Though it's been two weeks since Japan's devastating tsunami put the Fukushima reactors out of operation, authorities there are no closer to containing radiation leakage. The news gets graver by the day while officials only keep repeating that there's little danger to the public.
Sea water near the plant now shows 1,850 times normal radiation levels. Friday it was revealed that two TEPCO workers got their feet soaked with water irradiated at a level 10,000 times normal. That was at reactor 3, the one that previously most worried experts. Today we read that pooled water tested at reactor 2 rates 10 million times normal. Thousands and millions are very different beasts.
Still, there's a Japanese official to ensure us that there is little real danger: "Certainly we have to be concerned about the fact that the level of radiation is increasing. But at this point, we do not . . . envisage negative health impacts."
That's an official with Japan's nuclear safety agency. Presumably he's talking about negative health impacts on people who live in Kenya or Scotland.
It's time Japanese authorities admit they can't keep a lid on this disaster. And since the experts aren't doing much to improve things, I suggest they heed the advice of someone who knows next to nothing about nuclear energy but who generally shows the highest wisdom in getting out of complicated scrapes: namely myself.
I propose a simple two-step solution to this nuclear crisis.
First, bury the offending reactors under untold thousands of tons of wet cement and sand. The Japanese are masters with cement, most of the corruption in Japan has to do with cementing over areas of public land that don't need it, so why not give all the gangster-run construction companies a huge collective no-bids contract to bury the Fukushima plant? The possibility of burying it has been floated already, and it seems to me time to put it into effect.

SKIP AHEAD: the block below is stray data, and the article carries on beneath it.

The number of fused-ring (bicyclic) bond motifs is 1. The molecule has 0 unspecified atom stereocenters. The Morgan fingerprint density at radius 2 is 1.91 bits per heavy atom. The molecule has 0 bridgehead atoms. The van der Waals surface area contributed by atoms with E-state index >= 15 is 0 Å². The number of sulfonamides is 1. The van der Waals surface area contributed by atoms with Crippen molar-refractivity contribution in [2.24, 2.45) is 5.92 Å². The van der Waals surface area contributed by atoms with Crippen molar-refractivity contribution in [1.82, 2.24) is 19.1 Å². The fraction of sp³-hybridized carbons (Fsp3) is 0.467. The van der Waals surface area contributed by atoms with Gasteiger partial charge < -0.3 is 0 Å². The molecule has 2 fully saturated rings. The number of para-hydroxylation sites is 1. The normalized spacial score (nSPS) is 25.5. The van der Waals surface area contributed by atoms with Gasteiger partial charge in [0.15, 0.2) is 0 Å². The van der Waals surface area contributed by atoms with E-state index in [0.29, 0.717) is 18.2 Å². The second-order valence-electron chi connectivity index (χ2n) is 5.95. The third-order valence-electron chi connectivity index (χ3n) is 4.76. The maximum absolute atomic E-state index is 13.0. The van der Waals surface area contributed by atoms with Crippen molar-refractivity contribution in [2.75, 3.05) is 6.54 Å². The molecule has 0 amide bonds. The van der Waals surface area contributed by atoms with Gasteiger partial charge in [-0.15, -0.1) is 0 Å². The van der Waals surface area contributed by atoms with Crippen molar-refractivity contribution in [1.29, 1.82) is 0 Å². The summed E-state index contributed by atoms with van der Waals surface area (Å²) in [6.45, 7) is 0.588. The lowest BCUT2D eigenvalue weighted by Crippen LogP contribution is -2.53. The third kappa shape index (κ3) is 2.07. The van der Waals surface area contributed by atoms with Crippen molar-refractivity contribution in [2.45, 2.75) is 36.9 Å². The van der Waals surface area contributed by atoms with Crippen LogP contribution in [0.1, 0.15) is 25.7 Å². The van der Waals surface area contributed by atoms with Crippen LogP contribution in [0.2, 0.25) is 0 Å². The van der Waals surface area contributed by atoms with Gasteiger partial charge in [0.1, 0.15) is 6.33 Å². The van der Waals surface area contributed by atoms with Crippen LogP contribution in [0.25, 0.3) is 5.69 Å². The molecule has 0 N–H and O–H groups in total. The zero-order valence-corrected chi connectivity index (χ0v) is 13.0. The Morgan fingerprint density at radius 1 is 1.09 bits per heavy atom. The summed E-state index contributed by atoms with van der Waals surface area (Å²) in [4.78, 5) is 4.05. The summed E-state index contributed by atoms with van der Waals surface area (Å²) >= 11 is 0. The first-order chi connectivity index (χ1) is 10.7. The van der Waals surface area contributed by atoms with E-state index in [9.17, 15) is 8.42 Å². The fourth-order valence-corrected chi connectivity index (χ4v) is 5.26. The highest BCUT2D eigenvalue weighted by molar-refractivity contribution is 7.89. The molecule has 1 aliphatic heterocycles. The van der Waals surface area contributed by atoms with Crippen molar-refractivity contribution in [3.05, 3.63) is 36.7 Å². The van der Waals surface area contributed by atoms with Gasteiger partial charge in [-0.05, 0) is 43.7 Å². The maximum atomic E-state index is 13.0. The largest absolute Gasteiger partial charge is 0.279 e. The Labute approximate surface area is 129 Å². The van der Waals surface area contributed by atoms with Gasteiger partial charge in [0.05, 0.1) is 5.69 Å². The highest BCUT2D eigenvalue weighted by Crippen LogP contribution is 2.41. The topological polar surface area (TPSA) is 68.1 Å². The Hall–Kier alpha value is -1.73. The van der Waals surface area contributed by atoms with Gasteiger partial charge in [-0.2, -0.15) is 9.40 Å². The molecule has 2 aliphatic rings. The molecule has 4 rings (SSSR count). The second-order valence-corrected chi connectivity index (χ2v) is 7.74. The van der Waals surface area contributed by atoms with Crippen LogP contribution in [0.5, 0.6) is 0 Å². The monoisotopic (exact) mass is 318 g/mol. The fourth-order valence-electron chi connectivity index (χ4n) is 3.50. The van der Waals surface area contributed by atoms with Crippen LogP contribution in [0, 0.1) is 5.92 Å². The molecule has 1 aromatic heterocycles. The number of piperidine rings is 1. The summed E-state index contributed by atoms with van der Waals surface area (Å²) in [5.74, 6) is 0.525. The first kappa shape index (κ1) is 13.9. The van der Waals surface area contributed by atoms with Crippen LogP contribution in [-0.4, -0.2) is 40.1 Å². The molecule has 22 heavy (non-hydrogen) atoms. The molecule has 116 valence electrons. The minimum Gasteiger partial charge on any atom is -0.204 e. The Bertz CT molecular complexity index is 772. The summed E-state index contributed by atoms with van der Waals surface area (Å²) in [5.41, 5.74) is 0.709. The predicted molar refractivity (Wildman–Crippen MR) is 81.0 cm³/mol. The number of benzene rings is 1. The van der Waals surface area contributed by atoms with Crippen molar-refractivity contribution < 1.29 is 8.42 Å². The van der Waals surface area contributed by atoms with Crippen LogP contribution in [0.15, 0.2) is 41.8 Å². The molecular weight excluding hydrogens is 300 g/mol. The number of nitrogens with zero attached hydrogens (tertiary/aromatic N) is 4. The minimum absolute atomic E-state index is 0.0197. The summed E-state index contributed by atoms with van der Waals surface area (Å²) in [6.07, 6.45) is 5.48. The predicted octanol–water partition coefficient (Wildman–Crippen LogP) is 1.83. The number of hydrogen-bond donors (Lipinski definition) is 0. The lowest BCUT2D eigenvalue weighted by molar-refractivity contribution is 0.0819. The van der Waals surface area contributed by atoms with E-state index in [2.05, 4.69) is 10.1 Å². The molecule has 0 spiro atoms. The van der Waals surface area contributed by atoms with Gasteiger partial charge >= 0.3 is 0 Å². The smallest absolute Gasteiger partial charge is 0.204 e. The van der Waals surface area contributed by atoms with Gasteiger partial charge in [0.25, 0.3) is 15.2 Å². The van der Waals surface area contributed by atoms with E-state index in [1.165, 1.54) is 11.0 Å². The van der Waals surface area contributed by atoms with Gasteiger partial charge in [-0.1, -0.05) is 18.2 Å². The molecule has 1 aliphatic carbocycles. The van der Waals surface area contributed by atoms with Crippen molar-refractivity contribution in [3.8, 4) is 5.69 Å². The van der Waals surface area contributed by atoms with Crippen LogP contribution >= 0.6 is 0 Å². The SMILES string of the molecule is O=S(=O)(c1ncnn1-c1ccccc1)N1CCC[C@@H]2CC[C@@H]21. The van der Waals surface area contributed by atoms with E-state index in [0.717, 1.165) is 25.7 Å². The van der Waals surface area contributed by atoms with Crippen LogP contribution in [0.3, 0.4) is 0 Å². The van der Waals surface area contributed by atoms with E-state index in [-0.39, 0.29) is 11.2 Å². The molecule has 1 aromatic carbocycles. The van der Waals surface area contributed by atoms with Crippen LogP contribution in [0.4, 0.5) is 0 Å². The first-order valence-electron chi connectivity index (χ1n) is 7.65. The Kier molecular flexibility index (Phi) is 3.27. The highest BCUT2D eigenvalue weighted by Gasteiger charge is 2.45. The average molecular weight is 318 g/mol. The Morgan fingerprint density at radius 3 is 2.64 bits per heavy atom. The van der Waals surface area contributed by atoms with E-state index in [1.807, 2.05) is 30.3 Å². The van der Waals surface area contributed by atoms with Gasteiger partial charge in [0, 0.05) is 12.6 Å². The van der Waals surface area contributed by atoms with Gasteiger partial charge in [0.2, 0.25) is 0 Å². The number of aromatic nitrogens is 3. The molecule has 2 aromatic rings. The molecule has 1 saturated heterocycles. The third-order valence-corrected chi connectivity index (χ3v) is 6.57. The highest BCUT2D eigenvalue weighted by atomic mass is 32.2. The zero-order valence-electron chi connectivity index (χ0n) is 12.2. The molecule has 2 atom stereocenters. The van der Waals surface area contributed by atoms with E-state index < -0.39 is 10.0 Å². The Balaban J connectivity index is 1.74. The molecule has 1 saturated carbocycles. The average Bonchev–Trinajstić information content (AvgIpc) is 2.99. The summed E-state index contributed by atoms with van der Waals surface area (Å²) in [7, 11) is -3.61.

Once buried, the Fukushima plant will look like a series of rolling hills or sand dunes. And this is where my innovative second step comes in. What do Japanese officials love more than golf courses?
In my second step, then, the newly buried nuclear plant will be converted to a challenging 18-hole golf course. Near the course will be built mandatory housing for the top 20 TEPCO officials and 30 selected government officials who will join them. These fifty officials, it should be understood, will be required by law to live in this luxury housing complex next to the Fukushima plant.
I don't know about you, but I'm tired of feeling sorry for the Japanese people suffering in shelters and for those "suicide workers" forced to try to fix the Fukushima plant. I think it's time the higher ups got closer to the action themselves.
The fifty officials, now obligatory VIP members of the new Fukushima Country Club, will be required to golf at least two 18-hole games per week for the remainder of their lives. While out enjoying the course, each official will carry with him a personal Geiger counter specially rigged to deliver radiation readings to workers who will monitor such readings at a collection center 100 kilometers to the south.
I think the brilliance of my two-step scheme is evident. If strictly implemented, the security of the radiation boiling under the cement and sand dunes will be carefully monitored by the movement of the VIP golfers/inmates on the course above. Everybody wins.
It will of course be up to the Japanese to decide just which of their officials should be relocated to this new elite golf club. But as a special favor to me, who thought up the while idea, I would like them to be sure to include Tokyo mayor Shintaro Ishihara.